Finished in the workshop already!

I cannot believe that I have finished making the room box after a day and a half. Everything fits well together and is easy to put together and take apart. In total the whole thing cost me £3 which was a reasonable price (I think). However I need to cut out the window and door, although this will not be done until it is ordered online as I’m not sure about the size.

Here is some photographs of my so far finished room box.

I won’t be removing the excess wood from the outer parts of the room box because this will not be seen in the photographs.

This is how each wall will be removed to take photographs from different angles.

A close up of the mortise and tenon joint. The thickness of the wood I used in the end was 12mm

First day in workshop

It was a great day at the workshop today. I was able to to get my wood cut out and then measured up and cut again for the mortise and tenon joints. I read somewhere on the internet that it’s better to cut out the mortise joint first, I’m only assuming its because its easier to try and make the tenon joint fit to the mortise joint or perhaps its easier to correct the tenon joint if the mortise joint is cut too big. I would love to know what the real reason is. Is mine correct?

Below is the beginning photographs for the room box, I got so busy I forgot to take more.

When I did my GCSEs and A-Level in Woodworks, the one equipment that everyone had to stay away from and not touch was the band saw. It was strictly out of limits to students and could only be used by teachers. Today however I have finally experienced using the machine. I was a bit nervous at first and tried to avoid it, but the man in the workshop, insisted I use it as its a great experience. He was right, it was great and much quicker then the other saw (the name has completely slipped my mind). I finished cutting out all my pieces however I cut them out too small so I have to come back tomorrow to file the down. I think I’m going to finish this much quicker then I expected.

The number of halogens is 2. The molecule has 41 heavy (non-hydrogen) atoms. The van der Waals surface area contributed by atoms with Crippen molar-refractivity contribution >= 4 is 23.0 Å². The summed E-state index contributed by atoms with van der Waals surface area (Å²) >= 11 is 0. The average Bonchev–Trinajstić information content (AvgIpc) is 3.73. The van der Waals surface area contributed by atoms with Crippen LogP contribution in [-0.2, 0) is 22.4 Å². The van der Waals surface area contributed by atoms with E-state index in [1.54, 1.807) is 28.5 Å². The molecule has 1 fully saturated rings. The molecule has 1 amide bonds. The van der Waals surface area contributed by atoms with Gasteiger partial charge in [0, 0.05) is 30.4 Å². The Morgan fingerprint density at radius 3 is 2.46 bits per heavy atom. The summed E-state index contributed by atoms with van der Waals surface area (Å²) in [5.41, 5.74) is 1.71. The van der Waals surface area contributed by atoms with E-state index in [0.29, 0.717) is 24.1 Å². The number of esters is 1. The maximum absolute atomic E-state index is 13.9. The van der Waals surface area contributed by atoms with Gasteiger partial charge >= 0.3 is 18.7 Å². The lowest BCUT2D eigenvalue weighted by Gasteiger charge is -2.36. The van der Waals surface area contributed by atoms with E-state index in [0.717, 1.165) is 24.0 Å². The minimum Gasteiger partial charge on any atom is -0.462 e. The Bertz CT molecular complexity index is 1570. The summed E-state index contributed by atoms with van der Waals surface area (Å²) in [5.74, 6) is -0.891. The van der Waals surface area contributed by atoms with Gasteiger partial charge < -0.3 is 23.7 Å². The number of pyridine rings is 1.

MDF size to use for the room boxes

The overall MDF size that I will buy is;

Width: 80cm

Length: 90cm

Thickness: 1-1.5cm (if thats possible)

This size is reasonable and has enough room to include the tenon joint.

Note to self

The base of the room box will be thick whereas the walls will not be as the windows and doors will need to fit into them. I need to research this.

The tenon joint will go all the way through the mortise joint, instead of it being just inside the wood (if this makes any sense, I’m really tired).

Plans: Sketches

Mortise and Tenon Joint

The particular wood joint that I want to use is perhaps the mortise and tenon joint. Although it seems it is only used for joining thin objects like a leg of a chair or something, it will be easier to constantly place it in the wood and to take it out. Anyway my model will not be that big anyway so it will be able to withstand the weight of the wood.

I found some great information on the tenon and mortise joint at this site www.ripsdiy.co.za/woodjoins.shtml.

They are not easy joints to make. The secret in making a good tenon joint lies in careful and accurate marking (See: Mark and measure).The tenon’s width should not be less than a third of the thickness of the wood especially if wood of the same thickness is joined. The shoulders may be of any width and may also be offset when the mortise is made in rebated wood. Make the mortise before rebating the wood. If the top of the mortised wood is to be in line with the edge of the tenoned wood a haunched tenon can be made with the haunch cut back to be in line with the shoulders.

%d bloggers like this: